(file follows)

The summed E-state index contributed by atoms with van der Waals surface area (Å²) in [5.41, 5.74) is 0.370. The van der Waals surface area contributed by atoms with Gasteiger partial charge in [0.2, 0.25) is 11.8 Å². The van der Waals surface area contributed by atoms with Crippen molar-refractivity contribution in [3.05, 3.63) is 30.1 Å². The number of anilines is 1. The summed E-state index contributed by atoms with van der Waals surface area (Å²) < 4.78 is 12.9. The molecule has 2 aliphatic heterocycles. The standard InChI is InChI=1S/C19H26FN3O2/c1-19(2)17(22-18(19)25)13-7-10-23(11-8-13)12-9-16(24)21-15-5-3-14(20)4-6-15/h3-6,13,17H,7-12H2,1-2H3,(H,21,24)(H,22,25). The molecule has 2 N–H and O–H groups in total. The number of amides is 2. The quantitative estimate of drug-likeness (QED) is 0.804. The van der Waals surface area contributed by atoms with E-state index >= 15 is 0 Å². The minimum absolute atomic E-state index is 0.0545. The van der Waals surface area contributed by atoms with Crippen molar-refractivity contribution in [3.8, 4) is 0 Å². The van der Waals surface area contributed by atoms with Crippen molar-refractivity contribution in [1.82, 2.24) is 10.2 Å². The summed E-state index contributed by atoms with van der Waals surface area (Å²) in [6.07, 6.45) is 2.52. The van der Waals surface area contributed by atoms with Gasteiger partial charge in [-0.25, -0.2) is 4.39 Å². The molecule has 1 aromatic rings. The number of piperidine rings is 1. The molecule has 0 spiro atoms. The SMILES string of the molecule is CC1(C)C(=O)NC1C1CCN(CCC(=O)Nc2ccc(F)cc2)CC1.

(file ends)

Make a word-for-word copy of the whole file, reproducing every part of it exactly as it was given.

The summed E-state index contributed by atoms with van der Waals surface area (Å²) in [5.41, 5.74) is 0.370. The van der Waals surface area contributed by atoms with Gasteiger partial charge in [0.2, 0.25) is 11.8 Å². The van der Waals surface area contributed by atoms with Crippen molar-refractivity contribution in [3.05, 3.63) is 30.1 Å². The number of anilines is 1. The summed E-state index contributed by atoms with van der Waals surface area (Å²) < 4.78 is 12.9. The molecule has 2 aliphatic heterocycles. The standard InChI is InChI=1S/C19H26FN3O2/c1-19(2)17(22-18(19)25)13-7-10-23(11-8-13)12-9-16(24)21-15-5-3-14(20)4-6-15/h3-6,13,17H,7-12H2,1-2H3,(H,21,24)(H,22,25). The molecule has 2 N–H and O–H groups in total. The number of amides is 2. The quantitative estimate of drug-likeness (QED) is 0.804. The van der Waals surface area contributed by atoms with E-state index >= 15 is 0 Å². The minimum absolute atomic E-state index is 0.0545. The van der Waals surface area contributed by atoms with Crippen molar-refractivity contribution in [3.8, 4) is 0 Å². The van der Waals surface area contributed by atoms with Crippen molar-refractivity contribution in [1.82, 2.24) is 10.2 Å². The summed E-state index contributed by atoms with van der Waals surface area (Å²) in [6.07, 6.45) is 2.52. The van der Waals surface area contributed by atoms with Gasteiger partial charge in [-0.25, -0.2) is 4.39 Å². The molecule has 1 aromatic rings. The number of piperidine rings is 1. The molecule has 0 spiro atoms. The SMILES string of the molecule is CC1(C)C(=O)NC1C1CCN(CCC(=O)Nc2ccc(F)cc2)CC1.